Richland Library offers job seekers fresh start with new clothes
Job seekers visited Richland Library’s Business and Job Center on Thursday to get a fresh start in the workplace with new clothes. The library held its first-ever “The Open Closet” event to give visitors an opportunity to find outfits for interviews, business meetings and social networking.
“A lot of times, job seekers are discouraged,” said Diane Luccy, manager of the Business and Job Center. “We provide an opportunity for customers to actually be able to have an interview ensemble.”
Career coaches Sylvie Golod and Iris Abney wanted to host an event to bring together the principles of the four-step process they teach to people looking for work. In the “Career…Encore!” support and networking group, the women assist individuals to market their talent and go into the workplace confident based on the ideas of “Discover it, Define it, Present it, Promote it.”
“We don’t go to college to learn to market ourselves,” said Golod. “What is the brand, the image you want to put out. We help our customers with the promoting part.”
Abney reached out to her church, First Nazareth Baptist Church, in December just before the holidays, to ask for donated clothes. Staff and board members from the library also gave away clothes and accessories.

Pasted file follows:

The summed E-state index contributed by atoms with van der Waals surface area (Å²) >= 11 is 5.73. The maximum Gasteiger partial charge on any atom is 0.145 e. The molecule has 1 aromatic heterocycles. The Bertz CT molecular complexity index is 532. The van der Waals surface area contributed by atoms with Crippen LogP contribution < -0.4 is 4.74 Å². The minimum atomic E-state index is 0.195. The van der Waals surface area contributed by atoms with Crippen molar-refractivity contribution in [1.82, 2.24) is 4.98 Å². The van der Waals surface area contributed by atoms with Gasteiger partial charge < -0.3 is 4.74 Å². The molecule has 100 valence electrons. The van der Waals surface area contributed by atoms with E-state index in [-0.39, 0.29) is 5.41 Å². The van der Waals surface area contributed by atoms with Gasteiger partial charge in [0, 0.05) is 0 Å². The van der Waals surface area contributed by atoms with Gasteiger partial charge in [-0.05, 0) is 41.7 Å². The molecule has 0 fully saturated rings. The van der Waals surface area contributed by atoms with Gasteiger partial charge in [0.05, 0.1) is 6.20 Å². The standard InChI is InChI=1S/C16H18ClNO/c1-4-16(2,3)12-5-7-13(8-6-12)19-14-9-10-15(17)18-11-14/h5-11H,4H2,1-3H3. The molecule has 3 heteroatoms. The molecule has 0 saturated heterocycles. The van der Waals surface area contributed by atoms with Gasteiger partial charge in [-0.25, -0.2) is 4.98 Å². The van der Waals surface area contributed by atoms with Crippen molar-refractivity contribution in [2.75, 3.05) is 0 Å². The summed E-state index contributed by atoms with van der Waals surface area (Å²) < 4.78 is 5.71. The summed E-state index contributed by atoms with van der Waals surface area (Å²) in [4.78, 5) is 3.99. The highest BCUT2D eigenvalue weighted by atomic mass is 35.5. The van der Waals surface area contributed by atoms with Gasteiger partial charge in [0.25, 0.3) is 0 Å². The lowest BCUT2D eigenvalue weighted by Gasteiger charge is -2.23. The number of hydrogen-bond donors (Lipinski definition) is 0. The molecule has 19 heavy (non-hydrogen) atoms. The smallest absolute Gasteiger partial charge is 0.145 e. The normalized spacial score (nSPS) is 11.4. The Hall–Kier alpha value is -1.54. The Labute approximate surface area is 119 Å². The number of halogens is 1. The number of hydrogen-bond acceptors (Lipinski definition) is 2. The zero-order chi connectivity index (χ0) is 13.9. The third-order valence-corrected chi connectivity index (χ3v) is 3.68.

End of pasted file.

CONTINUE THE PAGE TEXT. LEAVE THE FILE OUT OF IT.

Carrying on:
“The staff came through, the community came through. It was a team effort,” Golod said.
Customers who attended Thursday’s event were given tips on how to shop for clothing and pair items together to go from day looks to night looks or move from office to casual wear. Men and women could choose from a selection of dresses, skirts, suits, shoes, ties and jewelry. Career Center staff were on hand to offer personal consultations to ensure each person left with a brand new outfit.
“When you look good, you feel good,” Abney said.
Those who attended lauded the efforts of the library’s Business and Job Center to help them acquire the skills to meet with employers and succeed in starting a career.
“They helped me regain my identity,” said Robert Riles.
Riles said he struggled to find jobs for a long time, but said the library’s career coaches helped him design a resume that would attract employers and prepared him for the interview process.
Riles said he is embarking on a new career in management and sales after spending two years working in the technical field drawing blueprints. On Thursday, he picked up a shirt and pants and left feeling pretty confident.
“I encourage people to take advantage of this wholeheartedly,” he said. “There’s no limit to my success.”